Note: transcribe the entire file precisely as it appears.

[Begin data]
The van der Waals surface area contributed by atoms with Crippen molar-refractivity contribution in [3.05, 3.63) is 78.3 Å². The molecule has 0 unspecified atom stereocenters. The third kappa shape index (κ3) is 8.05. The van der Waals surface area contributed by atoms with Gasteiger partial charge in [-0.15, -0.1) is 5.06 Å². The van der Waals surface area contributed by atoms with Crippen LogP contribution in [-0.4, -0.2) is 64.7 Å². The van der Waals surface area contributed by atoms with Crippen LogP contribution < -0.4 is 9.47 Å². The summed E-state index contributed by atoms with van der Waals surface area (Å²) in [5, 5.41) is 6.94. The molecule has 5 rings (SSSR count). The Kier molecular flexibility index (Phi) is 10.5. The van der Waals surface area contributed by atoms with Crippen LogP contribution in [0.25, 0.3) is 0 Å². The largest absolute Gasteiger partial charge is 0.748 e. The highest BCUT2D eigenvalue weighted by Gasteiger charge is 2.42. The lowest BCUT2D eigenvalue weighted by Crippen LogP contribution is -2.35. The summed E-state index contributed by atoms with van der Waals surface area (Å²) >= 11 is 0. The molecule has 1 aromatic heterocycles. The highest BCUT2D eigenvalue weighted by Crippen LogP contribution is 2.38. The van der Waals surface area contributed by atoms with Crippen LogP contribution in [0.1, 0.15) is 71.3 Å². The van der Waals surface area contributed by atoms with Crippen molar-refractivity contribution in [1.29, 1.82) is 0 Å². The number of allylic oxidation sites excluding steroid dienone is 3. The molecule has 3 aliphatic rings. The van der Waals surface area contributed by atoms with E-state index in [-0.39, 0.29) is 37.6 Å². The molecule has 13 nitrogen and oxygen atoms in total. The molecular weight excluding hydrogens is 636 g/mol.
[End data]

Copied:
The van der Waals surface area contributed by atoms with Crippen molar-refractivity contribution in [3.05, 3.63) is 78.3 Å². The molecule has 0 unspecified atom stereocenters. The third kappa shape index (κ3) is 8.05. The van der Waals surface area contributed by atoms with Gasteiger partial charge in [-0.15, -0.1) is 5.06 Å². The van der Waals surface area contributed by atoms with Crippen LogP contribution in [-0.4, -0.2) is 64.7 Å². The van der Waals surface area contributed by atoms with Crippen LogP contribution < -0.4 is 9.47 Å². The summed E-state index contributed by atoms with van der Waals surface area (Å²) in [5, 5.41) is 6.94. The molecule has 5 rings (SSSR count). The Kier molecular flexibility index (Phi) is 10.5. The van der Waals surface area contributed by atoms with Crippen LogP contribution in [0.25, 0.3) is 0 Å². The largest absolute Gasteiger partial charge is 0.748 e. The highest BCUT2D eigenvalue weighted by Gasteiger charge is 2.42. The lowest BCUT2D eigenvalue weighted by Crippen LogP contribution is -2.35. The summed E-state index contributed by atoms with van der Waals surface area (Å²) >= 11 is 0. The molecule has 1 aromatic heterocycles. The highest BCUT2D eigenvalue weighted by Crippen LogP contribution is 2.38. The van der Waals surface area contributed by atoms with Crippen LogP contribution in [0.1, 0.15) is 71.3 Å². The van der Waals surface area contributed by atoms with Crippen molar-refractivity contribution in [1.29, 1.82) is 0 Å². The number of allylic oxidation sites excluding steroid dienone is 3. The molecule has 3 aliphatic rings. The van der Waals surface area contributed by atoms with E-state index in [-0.39, 0.29) is 37.6 Å². The molecule has 13 nitrogen and oxygen atoms in total. The molecular weight excluding hydrogens is 636 g/mol.